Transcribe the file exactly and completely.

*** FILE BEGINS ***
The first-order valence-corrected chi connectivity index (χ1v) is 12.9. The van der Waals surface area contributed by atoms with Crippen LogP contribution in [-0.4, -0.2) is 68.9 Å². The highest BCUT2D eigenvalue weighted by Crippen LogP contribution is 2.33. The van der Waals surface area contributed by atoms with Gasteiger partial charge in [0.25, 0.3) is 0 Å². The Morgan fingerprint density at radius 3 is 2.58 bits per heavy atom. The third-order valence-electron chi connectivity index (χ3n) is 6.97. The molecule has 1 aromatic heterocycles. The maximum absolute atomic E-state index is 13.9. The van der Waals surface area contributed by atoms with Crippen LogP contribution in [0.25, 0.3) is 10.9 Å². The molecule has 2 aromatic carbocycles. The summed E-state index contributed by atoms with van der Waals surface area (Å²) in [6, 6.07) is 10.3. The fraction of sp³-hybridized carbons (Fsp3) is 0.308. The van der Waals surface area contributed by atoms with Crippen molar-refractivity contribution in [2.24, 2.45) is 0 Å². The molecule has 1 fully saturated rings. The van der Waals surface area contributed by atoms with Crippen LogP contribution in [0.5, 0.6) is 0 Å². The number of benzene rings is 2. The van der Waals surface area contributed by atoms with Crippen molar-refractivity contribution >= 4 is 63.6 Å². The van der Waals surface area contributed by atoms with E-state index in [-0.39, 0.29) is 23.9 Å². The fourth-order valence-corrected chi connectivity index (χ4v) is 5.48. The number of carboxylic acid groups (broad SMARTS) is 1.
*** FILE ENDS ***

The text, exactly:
The first-order valence-corrected chi connectivity index (χ1v) is 12.9. The van der Waals surface area contributed by atoms with Crippen LogP contribution in [-0.4, -0.2) is 68.9 Å². The highest BCUT2D eigenvalue weighted by Crippen LogP contribution is 2.33. The van der Waals surface area contributed by atoms with Gasteiger partial charge in [0.25, 0.3) is 0 Å². The Morgan fingerprint density at radius 3 is 2.58 bits per heavy atom. The third-order valence-electron chi connectivity index (χ3n) is 6.97. The molecule has 1 aromatic heterocycles. The maximum absolute atomic E-state index is 13.9. The van der Waals surface area contributed by atoms with Crippen LogP contribution in [0.25, 0.3) is 10.9 Å². The molecule has 2 aromatic carbocycles. The summed E-state index contributed by atoms with van der Waals surface area (Å²) in [6, 6.07) is 10.3. The fraction of sp³-hybridized carbons (Fsp3) is 0.308. The van der Waals surface area contributed by atoms with Crippen molar-refractivity contribution in [2.24, 2.45) is 0 Å². The molecule has 1 fully saturated rings. The van der Waals surface area contributed by atoms with Crippen LogP contribution in [0.5, 0.6) is 0 Å². The number of benzene rings is 2. The van der Waals surface area contributed by atoms with Crippen molar-refractivity contribution >= 4 is 63.6 Å². The van der Waals surface area contributed by atoms with E-state index in [-0.39, 0.29) is 23.9 Å². The fourth-order valence-corrected chi connectivity index (χ4v) is 5.48. The number of carboxylic acid groups (broad SMARTS) is 1.